Birds, blooms focus of upcoming programs

Birds, blooms focus of upcoming programs

April 1st, 2011 by Lisa Denton in Chattnow Outabout

Two local bird watchers are giving area residents a reason to rise and shine the next seven Saturdays.

Chattanooga Nature Center naturalist Kyle Waggener and Tennessee Ornithological Society member Clyde Blum are teaming up for Wake Up With the Birds, a series of walks to see which feathered friends are out and about at daybreak.

The outings are timed to early morning when songbirds are concluding the dawn chorus. This wake-up call, which scientists don't fully understand, Waggener said, marks a flutter of activity for songbirds.

"A lot of avian predators, like hawks, don't start being active until 10 [a.m.] or so," Waggener explained. "They ride thermals, so they have to wait on the ground to heat up and create the thermals.

Because of this, "you'll notice a slowing of [songbird] activity [as the morning progresses], but it never stops. We try to get out when it's reasonable for us and still a good level of activity for the birds."

According to Waggener's records, 50 to 75 species may be seen in a typical outing.

"The record for a walk is 85 species several years ago," he said.

The numbers typically peak in late April to early May. The two May dates for Wake Up With the Birds coincide with BioBlitz, a 24-hour species count of wildlife in the area, and International Migratory Bird Day, a worldwide count of migratory birds.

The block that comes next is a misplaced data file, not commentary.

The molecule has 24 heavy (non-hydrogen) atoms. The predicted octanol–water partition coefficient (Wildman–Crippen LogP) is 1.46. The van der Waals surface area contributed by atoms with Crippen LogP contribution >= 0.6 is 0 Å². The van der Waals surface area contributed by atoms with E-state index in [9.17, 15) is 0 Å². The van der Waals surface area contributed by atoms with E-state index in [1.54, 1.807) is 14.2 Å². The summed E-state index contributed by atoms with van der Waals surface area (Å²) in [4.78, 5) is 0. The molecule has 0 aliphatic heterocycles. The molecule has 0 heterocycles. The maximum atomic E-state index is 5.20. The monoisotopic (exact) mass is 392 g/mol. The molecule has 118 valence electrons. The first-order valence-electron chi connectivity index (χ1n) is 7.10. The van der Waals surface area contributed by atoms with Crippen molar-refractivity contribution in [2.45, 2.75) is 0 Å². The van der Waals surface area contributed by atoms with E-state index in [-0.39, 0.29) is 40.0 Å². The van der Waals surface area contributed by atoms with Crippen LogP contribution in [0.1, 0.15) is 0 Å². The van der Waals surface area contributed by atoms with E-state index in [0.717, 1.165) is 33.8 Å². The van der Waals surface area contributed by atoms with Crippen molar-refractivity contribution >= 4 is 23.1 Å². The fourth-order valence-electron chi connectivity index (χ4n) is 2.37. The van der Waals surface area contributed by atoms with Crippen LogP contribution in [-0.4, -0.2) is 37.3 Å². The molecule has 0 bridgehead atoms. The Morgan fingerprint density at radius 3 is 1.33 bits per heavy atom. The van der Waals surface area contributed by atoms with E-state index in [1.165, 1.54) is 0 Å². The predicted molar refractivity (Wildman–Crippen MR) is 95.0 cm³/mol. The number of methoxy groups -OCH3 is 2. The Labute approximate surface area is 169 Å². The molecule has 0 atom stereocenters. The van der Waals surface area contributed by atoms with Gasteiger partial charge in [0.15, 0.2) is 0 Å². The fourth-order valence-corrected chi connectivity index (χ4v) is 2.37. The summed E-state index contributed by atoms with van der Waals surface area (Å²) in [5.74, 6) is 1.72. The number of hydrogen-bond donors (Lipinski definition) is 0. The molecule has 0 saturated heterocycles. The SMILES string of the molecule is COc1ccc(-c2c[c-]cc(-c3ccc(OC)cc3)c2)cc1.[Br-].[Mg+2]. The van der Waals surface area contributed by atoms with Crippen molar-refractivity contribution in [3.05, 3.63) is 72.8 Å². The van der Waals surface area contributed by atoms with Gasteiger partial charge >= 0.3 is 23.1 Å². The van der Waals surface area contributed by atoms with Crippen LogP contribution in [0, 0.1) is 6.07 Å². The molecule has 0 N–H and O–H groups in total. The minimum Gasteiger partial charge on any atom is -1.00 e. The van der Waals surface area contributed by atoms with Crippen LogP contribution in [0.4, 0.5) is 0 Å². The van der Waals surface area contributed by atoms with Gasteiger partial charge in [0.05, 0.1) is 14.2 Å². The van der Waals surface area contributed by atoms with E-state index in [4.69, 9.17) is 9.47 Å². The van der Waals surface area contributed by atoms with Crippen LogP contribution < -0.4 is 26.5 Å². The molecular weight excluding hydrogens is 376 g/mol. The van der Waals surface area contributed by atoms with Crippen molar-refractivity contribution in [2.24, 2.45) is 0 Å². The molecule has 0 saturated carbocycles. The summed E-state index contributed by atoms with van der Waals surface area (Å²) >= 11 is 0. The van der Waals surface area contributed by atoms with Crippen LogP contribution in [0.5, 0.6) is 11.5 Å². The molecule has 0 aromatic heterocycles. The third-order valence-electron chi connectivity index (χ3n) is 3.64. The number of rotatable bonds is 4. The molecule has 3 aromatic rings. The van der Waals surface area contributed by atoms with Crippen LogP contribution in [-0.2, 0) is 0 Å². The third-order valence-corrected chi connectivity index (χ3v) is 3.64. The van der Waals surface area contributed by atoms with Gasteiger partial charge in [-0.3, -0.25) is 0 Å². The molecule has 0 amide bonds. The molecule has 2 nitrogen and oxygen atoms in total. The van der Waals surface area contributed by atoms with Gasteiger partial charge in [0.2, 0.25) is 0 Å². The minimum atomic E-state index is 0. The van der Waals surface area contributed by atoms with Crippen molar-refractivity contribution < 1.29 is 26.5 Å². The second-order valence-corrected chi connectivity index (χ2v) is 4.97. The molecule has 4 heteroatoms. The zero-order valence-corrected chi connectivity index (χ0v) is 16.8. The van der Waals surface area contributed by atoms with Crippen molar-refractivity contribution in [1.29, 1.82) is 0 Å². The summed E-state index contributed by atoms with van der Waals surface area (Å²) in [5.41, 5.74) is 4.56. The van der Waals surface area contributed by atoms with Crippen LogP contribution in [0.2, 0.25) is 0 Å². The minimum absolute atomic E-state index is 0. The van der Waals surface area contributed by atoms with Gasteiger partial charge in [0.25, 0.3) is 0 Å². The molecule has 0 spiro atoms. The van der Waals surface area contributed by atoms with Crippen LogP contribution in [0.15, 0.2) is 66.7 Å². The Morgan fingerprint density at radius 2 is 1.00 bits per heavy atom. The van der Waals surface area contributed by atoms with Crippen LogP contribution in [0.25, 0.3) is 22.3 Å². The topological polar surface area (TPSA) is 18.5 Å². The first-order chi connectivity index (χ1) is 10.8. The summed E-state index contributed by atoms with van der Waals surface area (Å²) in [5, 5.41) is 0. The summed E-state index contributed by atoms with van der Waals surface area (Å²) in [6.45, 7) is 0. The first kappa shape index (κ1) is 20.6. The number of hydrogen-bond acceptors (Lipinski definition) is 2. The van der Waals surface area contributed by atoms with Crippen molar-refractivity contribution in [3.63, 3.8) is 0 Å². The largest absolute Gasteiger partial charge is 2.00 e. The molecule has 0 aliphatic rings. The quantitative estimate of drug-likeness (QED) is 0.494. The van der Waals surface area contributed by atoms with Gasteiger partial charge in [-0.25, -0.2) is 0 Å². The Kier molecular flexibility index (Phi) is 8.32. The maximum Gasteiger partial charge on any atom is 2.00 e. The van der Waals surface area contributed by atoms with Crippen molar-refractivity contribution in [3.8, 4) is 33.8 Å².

Binoculars are recommended for the outings, which send participants strolling along the Nature Center's boardwalk and through the adjacent grounds of Reflection Riding.

On the first walks, Waggener said, participants can expect to see birds that spend the winter here, such as ruby-crowned kinglets and yellow-bellied sapsuckers. Then species that winter in the Gulf and Atlantic coasts will move through, heading toward breeding grounds. These usually include blue-gray gnatcatchers and black-throated green warblers.

Later species might include yellow-billed cuckoos, Canada warblers and blackpoll warblers, which use Chattanooga as a pit stop on their way North, Waggener said.

One year, eight Baltimore orioles were spotted in the same tree. Another time, a baby barred owl was seen trying out a branch.

Participants don't always have to look up to see the birds, though, as the property is full of wild turkeys.

"It's nothing to [Nature Center staff] because we see them all the time," Waggener said. "But a lot of people on the bird walks get excited to see the turkeys."

Contact Lisa Denton at ldenton@timesfreepress.com or 423-757-6281.